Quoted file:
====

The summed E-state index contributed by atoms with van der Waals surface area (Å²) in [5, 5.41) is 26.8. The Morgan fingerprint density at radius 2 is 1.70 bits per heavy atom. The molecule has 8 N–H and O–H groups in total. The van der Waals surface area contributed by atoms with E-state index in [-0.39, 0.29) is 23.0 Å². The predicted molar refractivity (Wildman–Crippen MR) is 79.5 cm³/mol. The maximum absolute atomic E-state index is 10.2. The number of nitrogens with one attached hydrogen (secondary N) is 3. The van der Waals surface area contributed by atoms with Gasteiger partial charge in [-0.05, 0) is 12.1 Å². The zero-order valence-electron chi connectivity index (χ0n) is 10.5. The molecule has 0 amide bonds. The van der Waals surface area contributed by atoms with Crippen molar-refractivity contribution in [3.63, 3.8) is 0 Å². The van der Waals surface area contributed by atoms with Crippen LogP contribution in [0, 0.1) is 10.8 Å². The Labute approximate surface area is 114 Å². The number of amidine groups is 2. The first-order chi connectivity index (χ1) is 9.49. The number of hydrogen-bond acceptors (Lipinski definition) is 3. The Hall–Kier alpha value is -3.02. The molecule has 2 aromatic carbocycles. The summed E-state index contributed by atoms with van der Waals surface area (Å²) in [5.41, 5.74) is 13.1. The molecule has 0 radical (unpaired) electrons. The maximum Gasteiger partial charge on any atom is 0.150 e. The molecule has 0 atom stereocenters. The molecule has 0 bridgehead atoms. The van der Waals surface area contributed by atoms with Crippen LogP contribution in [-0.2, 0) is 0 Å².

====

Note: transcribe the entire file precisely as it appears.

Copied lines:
The summed E-state index contributed by atoms with van der Waals surface area (Å²) in [5, 5.41) is 26.8. The Morgan fingerprint density at radius 2 is 1.70 bits per heavy atom. The molecule has 8 N–H and O–H groups in total. The van der Waals surface area contributed by atoms with E-state index in [-0.39, 0.29) is 23.0 Å². The predicted molar refractivity (Wildman–Crippen MR) is 79.5 cm³/mol. The maximum absolute atomic E-state index is 10.2. The number of nitrogens with one attached hydrogen (secondary N) is 3. The van der Waals surface area contributed by atoms with Gasteiger partial charge in [-0.05, 0) is 12.1 Å². The zero-order valence-electron chi connectivity index (χ0n) is 10.5. The molecule has 0 amide bonds. The van der Waals surface area contributed by atoms with Crippen molar-refractivity contribution in [3.63, 3.8) is 0 Å². The van der Waals surface area contributed by atoms with Crippen LogP contribution in [0, 0.1) is 10.8 Å². The Labute approximate surface area is 114 Å². The number of amidine groups is 2. The first-order chi connectivity index (χ1) is 9.49. The number of hydrogen-bond acceptors (Lipinski definition) is 3. The Hall–Kier alpha value is -3.02. The molecule has 2 aromatic carbocycles. The summed E-state index contributed by atoms with van der Waals surface area (Å²) in [5.41, 5.74) is 13.1. The molecule has 0 radical (unpaired) electrons. The maximum Gasteiger partial charge on any atom is 0.150 e. The molecule has 0 atom stereocenters. The molecule has 0 bridgehead atoms. The van der Waals surface area contributed by atoms with Crippen LogP contribution in [-0.2, 0) is 0 Å².